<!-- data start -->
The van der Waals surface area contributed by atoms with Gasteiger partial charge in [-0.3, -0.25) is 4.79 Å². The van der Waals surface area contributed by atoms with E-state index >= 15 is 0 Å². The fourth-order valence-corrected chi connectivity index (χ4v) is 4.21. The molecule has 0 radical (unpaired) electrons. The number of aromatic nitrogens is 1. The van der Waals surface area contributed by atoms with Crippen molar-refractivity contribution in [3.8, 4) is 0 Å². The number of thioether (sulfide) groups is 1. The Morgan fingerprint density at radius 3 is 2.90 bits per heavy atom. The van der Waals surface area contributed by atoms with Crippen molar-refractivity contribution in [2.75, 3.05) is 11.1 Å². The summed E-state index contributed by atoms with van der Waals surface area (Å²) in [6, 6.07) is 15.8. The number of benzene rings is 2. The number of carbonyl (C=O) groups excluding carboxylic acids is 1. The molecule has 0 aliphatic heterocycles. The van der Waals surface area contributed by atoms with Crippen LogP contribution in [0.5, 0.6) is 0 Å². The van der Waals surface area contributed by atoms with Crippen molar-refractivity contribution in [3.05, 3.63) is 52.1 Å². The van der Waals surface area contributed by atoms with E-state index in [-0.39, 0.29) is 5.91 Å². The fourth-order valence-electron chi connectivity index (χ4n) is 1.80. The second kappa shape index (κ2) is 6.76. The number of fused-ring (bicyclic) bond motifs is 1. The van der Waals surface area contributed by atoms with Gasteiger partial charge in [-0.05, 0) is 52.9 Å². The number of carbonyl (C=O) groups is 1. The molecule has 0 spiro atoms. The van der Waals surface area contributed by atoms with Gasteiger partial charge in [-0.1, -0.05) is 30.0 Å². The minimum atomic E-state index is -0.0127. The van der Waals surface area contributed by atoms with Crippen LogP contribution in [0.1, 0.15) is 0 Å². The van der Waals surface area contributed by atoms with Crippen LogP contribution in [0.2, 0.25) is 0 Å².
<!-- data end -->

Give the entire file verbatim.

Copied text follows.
The van der Waals surface area contributed by atoms with Gasteiger partial charge in [-0.3, -0.25) is 4.79 Å². The van der Waals surface area contributed by atoms with E-state index >= 15 is 0 Å². The fourth-order valence-corrected chi connectivity index (χ4v) is 4.21. The molecule has 0 radical (unpaired) electrons. The number of aromatic nitrogens is 1. The van der Waals surface area contributed by atoms with Crippen molar-refractivity contribution in [3.8, 4) is 0 Å². The number of thioether (sulfide) groups is 1. The Morgan fingerprint density at radius 3 is 2.90 bits per heavy atom. The van der Waals surface area contributed by atoms with Crippen molar-refractivity contribution in [2.75, 3.05) is 11.1 Å². The summed E-state index contributed by atoms with van der Waals surface area (Å²) in [6, 6.07) is 15.8. The number of benzene rings is 2. The number of carbonyl (C=O) groups excluding carboxylic acids is 1. The molecule has 0 aliphatic heterocycles. The van der Waals surface area contributed by atoms with Crippen LogP contribution in [0.5, 0.6) is 0 Å². The van der Waals surface area contributed by atoms with Crippen molar-refractivity contribution in [3.05, 3.63) is 52.1 Å². The van der Waals surface area contributed by atoms with E-state index in [-0.39, 0.29) is 5.91 Å². The fourth-order valence-electron chi connectivity index (χ4n) is 1.80. The second kappa shape index (κ2) is 6.76. The number of fused-ring (bicyclic) bond motifs is 1. The van der Waals surface area contributed by atoms with Gasteiger partial charge in [-0.05, 0) is 52.9 Å². The number of carbonyl (C=O) groups is 1. The molecule has 0 spiro atoms. The van der Waals surface area contributed by atoms with Gasteiger partial charge in [-0.1, -0.05) is 30.0 Å². The minimum atomic E-state index is -0.0127. The van der Waals surface area contributed by atoms with Crippen LogP contribution in [0.1, 0.15) is 0 Å². The van der Waals surface area contributed by atoms with Crippen LogP contribution in [0.2, 0.25) is 0 Å².